Wichitans remember Nelson Mandela
Imagine going to Africa for the first time to help with a monumental election in South Africa and getting to hear Nelson Mandela speak in person. Wichita attorney Barbara James knows exactly how that feels. "I knew I was going to do the monitoring but I had no idea that I would get the opportunity to actually go to the inauguration itself," said James.
James went to South Africa in 1994 and worked as an informal monitor for the first all-races election. A vote that made Mandela president. For her efforts, James was invited to attend the inauguration. "I'm kind of like speechless thinking about it right now, but it was probably one of the most awesome experiences that I've ever had," she said.
She says it is a memory of a moment in time that changed lives worldwide. "Even after 27 years in prison, he still came out and did glorious things. Still had energy. So we don't have any reason to whine. Whatever knocks us down, just dust ourselves off, get up and keep on," said James.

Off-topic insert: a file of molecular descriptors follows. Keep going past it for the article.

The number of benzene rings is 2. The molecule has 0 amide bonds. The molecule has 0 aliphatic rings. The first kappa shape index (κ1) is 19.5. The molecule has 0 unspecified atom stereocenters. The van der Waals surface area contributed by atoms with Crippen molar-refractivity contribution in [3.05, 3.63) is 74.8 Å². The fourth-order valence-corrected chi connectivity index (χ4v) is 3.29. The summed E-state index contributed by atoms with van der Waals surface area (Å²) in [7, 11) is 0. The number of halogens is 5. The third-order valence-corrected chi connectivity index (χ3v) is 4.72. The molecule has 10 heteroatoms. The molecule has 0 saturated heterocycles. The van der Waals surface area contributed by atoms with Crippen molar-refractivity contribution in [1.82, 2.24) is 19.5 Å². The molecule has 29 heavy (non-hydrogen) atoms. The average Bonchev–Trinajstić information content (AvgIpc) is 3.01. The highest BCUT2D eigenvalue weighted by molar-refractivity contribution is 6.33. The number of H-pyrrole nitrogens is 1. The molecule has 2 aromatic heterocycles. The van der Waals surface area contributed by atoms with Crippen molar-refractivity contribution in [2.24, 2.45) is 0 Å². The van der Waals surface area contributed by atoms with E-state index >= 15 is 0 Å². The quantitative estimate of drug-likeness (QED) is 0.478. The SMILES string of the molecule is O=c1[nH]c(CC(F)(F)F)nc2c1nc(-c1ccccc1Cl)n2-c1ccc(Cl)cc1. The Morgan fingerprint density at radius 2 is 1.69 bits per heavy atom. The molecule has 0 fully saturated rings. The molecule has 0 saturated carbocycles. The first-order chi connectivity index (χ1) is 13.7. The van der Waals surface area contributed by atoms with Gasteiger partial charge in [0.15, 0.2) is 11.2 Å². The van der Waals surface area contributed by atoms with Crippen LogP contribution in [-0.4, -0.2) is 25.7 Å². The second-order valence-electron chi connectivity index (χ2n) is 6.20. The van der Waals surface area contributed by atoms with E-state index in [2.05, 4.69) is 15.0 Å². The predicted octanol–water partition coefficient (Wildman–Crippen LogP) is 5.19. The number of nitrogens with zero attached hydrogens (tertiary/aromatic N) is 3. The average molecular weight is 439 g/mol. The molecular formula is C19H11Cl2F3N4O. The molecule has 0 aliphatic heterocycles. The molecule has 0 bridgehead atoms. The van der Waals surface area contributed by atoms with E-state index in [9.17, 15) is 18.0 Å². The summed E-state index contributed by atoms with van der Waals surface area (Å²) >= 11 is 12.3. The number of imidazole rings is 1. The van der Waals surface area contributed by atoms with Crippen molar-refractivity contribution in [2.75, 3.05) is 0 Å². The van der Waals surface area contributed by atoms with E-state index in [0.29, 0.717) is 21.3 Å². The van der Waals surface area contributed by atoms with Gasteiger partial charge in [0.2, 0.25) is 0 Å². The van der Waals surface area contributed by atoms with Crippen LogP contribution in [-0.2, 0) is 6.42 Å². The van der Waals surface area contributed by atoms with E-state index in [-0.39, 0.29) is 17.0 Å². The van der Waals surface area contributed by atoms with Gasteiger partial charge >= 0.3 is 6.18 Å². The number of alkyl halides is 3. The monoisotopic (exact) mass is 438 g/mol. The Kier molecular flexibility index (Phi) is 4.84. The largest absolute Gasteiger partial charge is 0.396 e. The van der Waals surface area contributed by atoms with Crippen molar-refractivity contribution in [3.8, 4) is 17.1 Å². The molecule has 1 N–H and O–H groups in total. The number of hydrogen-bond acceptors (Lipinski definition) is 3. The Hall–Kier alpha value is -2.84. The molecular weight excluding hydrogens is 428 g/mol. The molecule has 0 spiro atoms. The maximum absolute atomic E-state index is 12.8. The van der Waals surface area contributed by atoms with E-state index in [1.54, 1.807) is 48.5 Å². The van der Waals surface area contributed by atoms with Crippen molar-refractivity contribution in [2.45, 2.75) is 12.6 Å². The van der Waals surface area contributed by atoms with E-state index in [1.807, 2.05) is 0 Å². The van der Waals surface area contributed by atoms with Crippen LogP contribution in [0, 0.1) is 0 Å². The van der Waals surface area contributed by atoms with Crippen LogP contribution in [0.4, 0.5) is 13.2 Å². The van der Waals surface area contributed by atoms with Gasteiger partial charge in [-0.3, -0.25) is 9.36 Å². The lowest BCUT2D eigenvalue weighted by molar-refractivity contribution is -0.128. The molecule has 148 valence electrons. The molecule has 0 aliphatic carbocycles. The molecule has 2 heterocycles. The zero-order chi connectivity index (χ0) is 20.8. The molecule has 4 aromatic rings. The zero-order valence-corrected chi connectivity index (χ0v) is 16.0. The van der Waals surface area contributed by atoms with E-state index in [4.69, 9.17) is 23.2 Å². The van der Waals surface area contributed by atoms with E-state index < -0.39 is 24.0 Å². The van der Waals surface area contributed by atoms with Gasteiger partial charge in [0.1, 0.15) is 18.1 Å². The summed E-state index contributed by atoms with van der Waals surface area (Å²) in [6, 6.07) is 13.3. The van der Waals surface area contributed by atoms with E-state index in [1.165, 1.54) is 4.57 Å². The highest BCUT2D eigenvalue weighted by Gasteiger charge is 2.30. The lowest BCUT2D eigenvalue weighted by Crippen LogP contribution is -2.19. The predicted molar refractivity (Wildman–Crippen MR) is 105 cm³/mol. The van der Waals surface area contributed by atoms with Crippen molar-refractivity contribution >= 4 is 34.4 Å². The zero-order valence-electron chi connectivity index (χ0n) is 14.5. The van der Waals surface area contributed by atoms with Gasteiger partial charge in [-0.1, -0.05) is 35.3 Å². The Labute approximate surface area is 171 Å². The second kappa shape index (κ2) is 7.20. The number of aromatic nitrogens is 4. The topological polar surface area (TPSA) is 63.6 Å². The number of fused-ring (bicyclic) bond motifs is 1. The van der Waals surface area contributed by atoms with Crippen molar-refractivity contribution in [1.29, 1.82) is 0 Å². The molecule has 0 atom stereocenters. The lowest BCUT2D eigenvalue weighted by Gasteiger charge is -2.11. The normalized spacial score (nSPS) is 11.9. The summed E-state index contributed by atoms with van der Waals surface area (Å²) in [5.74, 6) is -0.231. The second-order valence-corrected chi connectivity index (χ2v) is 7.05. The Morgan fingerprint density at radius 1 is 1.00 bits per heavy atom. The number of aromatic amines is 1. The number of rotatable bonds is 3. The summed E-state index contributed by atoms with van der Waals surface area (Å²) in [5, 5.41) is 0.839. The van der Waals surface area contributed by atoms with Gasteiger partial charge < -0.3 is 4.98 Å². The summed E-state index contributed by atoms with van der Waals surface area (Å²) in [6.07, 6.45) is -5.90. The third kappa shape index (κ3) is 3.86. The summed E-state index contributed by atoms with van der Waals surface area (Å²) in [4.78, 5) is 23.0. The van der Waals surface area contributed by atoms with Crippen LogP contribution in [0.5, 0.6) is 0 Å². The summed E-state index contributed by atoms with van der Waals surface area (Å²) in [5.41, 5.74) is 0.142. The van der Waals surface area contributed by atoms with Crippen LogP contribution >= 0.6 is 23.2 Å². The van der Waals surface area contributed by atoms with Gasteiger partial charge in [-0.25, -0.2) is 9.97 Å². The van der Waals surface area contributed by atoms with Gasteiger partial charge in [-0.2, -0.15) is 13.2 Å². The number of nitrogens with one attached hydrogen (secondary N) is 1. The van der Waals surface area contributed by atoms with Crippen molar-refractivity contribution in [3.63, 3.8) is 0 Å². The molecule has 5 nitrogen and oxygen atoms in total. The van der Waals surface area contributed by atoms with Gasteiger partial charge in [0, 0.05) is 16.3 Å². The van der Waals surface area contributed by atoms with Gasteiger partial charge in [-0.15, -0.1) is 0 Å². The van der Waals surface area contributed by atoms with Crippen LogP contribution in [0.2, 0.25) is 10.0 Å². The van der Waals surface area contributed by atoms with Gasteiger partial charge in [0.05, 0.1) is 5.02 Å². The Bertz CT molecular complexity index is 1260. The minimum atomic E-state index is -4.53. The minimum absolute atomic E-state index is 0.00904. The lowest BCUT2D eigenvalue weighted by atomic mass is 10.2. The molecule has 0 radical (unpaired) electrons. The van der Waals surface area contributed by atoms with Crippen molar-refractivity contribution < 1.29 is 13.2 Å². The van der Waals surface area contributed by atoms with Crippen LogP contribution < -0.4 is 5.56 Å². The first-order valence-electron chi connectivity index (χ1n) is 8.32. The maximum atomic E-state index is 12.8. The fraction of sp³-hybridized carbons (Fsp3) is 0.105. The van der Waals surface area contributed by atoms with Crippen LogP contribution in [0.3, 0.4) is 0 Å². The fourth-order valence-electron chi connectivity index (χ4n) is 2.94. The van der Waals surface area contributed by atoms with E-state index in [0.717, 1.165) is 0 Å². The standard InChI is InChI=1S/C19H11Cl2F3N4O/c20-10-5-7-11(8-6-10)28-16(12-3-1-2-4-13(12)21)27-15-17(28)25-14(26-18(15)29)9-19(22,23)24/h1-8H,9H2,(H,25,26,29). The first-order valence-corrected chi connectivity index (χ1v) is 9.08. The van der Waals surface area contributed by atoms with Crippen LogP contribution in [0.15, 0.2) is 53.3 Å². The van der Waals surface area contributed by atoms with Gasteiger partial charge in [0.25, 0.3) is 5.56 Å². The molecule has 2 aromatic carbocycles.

In every state, every country, every continent around the world, people remember Mandela as an inspiration to all of mankind. "He was our father figure. I mean, no matter what race you are, what gender, everyone looked up to him like he was our father," said Wichita State student Calvin Pearson.
Pearson came to Kansas from his home in South Africa to golf at WSU. He cannot believe the amount of love Americans are showing for a president who served on the other side of the world. "I knew some people would obviously know him and knew what he stood for, but to see this many people it's surprising and it's good," said Pearson.
Pearson and James both know first hand the impact Mandela made. "He was such a great guy. I loved him. So, I'll definitely remember this day for the rest of my life," said Pearson.
"Job well done, Madiba. Take your peaceful rest. You deserve it," said James.